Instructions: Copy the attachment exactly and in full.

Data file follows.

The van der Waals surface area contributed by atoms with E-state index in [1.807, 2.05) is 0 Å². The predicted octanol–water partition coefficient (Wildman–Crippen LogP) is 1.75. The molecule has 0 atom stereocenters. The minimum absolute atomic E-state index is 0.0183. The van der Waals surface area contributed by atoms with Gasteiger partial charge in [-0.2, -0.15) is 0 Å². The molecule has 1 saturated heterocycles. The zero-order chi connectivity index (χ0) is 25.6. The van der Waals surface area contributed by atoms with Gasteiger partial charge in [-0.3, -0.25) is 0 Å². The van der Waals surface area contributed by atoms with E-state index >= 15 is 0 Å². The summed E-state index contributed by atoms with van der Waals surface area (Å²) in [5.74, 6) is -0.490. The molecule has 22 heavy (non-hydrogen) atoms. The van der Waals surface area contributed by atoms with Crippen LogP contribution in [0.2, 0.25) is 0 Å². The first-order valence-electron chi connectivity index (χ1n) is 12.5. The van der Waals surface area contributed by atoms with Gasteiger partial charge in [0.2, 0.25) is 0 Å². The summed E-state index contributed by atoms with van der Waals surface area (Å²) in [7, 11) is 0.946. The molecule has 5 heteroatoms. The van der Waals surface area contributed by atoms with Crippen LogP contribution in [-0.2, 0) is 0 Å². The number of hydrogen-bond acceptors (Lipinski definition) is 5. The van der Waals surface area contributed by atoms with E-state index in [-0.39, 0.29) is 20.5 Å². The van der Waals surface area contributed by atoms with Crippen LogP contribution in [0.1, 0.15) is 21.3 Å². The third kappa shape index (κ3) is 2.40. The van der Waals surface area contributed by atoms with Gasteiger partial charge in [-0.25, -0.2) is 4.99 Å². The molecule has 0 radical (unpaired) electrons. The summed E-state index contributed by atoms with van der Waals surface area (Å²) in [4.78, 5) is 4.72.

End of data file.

The van der Waals surface area contributed by atoms with E-state index in [1.807, 2.05) is 0 Å². The predicted octanol–water partition coefficient (Wildman–Crippen LogP) is 1.75. The molecule has 0 atom stereocenters. The minimum absolute atomic E-state index is 0.0183. The van der Waals surface area contributed by atoms with Gasteiger partial charge in [-0.2, -0.15) is 0 Å². The molecule has 1 saturated heterocycles. The zero-order chi connectivity index (χ0) is 25.6. The van der Waals surface area contributed by atoms with Gasteiger partial charge in [-0.3, -0.25) is 0 Å². The van der Waals surface area contributed by atoms with E-state index >= 15 is 0 Å². The summed E-state index contributed by atoms with van der Waals surface area (Å²) in [5.74, 6) is -0.490. The molecule has 22 heavy (non-hydrogen) atoms. The van der Waals surface area contributed by atoms with Crippen LogP contribution in [0.2, 0.25) is 0 Å². The first-order valence-electron chi connectivity index (χ1n) is 12.5. The van der Waals surface area contributed by atoms with Gasteiger partial charge in [0.2, 0.25) is 0 Å². The summed E-state index contributed by atoms with van der Waals surface area (Å²) in [7, 11) is 0.946. The molecule has 5 heteroatoms. The van der Waals surface area contributed by atoms with Crippen LogP contribution in [-0.2, 0) is 0 Å². The number of hydrogen-bond acceptors (Lipinski definition) is 5. The van der Waals surface area contributed by atoms with E-state index in [-0.39, 0.29) is 20.5 Å². The van der Waals surface area contributed by atoms with Crippen LogP contribution in [0.1, 0.15) is 21.3 Å². The third kappa shape index (κ3) is 2.40. The van der Waals surface area contributed by atoms with Gasteiger partial charge in [-0.25, -0.2) is 4.99 Å². The molecule has 0 radical (unpaired) electrons. The summed E-state index contributed by atoms with van der Waals surface area (Å²) in [4.78, 5) is 4.72.